Tomislav NIKOLIC<br/>
born Australia 1970<br/>
<em>3: we all have a dream of a place we belong</em> 2013<br/>
synthetic polymer paint and marble dust on gold leaf on canvas and wood<br/>
207.0 x 187.0 cm<br/>
Collection of the artist<br/>
Photo: Andrew Jensen<br/>
© Tomislav Nikolic, courtesy Jensen Gallery, Sydney

Melbourne Now countdown – day 44

Tomislav NIKOLIC
born Australia 1970

Melbourne artist Tomislav Nikolic (b. 1970) is known for luminous abstract paintings that draw on a wide range of references from classical art to Minimalism, from popular culture to esoteric colour theory.

JD: For Melbourne Now you are presenting two recent paintings including 3: we all have a dream of a place we belong, 2013. Can you discuss particular ideas or points of reference that informed  your making of this work?

This work is the third in a group of seven from my current ongoing exploration of the Seven Rays. In particular this group was referencing the illusion of ‘Glamour’, as outlined in the book Glamour: A World Problem by the theosophist Alice Bailey (1880 – 1949). I want to balance these concepts but trust my intuition to guide my decisions for the final work. These references, more often have little to do with my final intentions. I often feel that being too aware of them interferes with the physical experience of viewing the work.

JD:  Your paintings are typically built up with multiple layers of marble dust and pigments. Can you talk about this process and how you came to use this particular medium?

Colour is somewhat roguish in behaviour. I am determined to work with it as the focus of my painting practice – not so as to control it or ‘illustrate’ it but to allow each painting to express a chromatic potential. Using colour as I do, it becomes apparent that pigments accrue a certain density and luminosity with time and layering.  When colours are set against each other the pitch of the colour alters in both expected and unexpected ways.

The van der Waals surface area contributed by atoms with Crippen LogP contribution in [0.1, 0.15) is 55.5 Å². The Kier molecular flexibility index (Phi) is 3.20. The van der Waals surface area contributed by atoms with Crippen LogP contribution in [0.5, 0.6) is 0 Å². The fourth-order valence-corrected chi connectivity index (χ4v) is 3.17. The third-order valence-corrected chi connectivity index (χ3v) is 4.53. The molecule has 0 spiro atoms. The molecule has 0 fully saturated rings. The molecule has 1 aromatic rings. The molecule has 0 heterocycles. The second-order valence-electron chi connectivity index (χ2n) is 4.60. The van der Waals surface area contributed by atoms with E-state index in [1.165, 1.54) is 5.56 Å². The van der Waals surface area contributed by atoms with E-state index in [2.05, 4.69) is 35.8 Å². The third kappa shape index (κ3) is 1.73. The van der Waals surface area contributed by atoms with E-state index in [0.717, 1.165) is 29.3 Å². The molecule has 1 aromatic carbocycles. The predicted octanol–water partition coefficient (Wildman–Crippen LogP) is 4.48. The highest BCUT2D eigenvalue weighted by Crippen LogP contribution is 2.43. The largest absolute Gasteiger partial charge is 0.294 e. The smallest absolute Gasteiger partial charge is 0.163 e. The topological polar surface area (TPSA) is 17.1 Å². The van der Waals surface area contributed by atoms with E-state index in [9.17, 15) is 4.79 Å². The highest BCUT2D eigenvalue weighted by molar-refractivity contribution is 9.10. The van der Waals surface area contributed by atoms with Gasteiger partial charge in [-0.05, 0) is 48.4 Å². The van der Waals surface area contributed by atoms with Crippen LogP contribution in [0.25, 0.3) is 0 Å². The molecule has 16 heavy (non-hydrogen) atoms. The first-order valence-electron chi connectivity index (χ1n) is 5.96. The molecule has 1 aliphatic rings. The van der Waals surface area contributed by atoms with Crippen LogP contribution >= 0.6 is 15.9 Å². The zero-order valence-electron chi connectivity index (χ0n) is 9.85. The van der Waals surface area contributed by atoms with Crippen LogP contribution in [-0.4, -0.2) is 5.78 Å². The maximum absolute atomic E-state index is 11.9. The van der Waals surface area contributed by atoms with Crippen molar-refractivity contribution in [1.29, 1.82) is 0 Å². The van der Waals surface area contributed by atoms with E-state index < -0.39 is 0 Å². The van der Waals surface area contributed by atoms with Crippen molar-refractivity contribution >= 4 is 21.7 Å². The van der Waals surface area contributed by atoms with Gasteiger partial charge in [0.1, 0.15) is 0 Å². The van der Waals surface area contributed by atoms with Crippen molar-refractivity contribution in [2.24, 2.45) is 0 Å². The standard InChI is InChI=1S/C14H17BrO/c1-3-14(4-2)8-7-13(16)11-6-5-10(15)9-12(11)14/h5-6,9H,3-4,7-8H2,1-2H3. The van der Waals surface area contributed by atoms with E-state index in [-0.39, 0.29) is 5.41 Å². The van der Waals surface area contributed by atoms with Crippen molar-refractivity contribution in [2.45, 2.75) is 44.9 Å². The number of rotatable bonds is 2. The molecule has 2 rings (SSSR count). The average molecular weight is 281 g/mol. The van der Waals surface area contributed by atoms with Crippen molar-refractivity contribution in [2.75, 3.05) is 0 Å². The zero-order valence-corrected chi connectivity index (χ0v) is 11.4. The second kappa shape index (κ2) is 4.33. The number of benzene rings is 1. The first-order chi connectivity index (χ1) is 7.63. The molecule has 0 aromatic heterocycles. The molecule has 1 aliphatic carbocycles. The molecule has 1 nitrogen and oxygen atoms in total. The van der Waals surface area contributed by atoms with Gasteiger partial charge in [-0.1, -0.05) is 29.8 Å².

Whilst my interest in the esoteric theories that attend to colour is significant, it is a springboard – a structuring notion with which to begin. Once I have started to work with the pigments I can be ambushed by other possibilities.

Early on I’d been working with numerous gloss mediums applying them to the surface in washes, to build a desired colour intensity. One of the mediums I used was a structure compound that contained marble dust. I’d previously used this to create a 3 dimensional detail on the surface but started to experiment with it as a base for my wash medium in the mid 1990’s and developed it from there.

The tidal boundaries of the interior aspect of the painting as the result of time and layering – a finessing of pigments building up a personality and structure.

JD: The frames you use for your works are sometimes quite elaborate and appear to be integrated with the painting itself. Could you discuss the role of framing in your work?

I suppose I treat the frame not as device which signals the end of the painting, rather it is a container for the colour and one that becomes involved in this spill of colour and it’s juxtaposition. The architecture of the frame demands to be treated as part of the work. It’s relationship to the central canvas is implicit so to treat it as an inert boundary makes little sense.

Painting the front and sides and even back of the frame is important to me as each aspect, each plane is part of a totality.

Early in my practice I viewed the canvas as an object and this logically extended to the sculptures. The material, treatment and presentation undergo the same considerations.  As such, I viewed the side and back of the stretcher as being part of the work. As the constructed frames developed and began to be incorporated into the work these elements are integral materials to the works manifestation.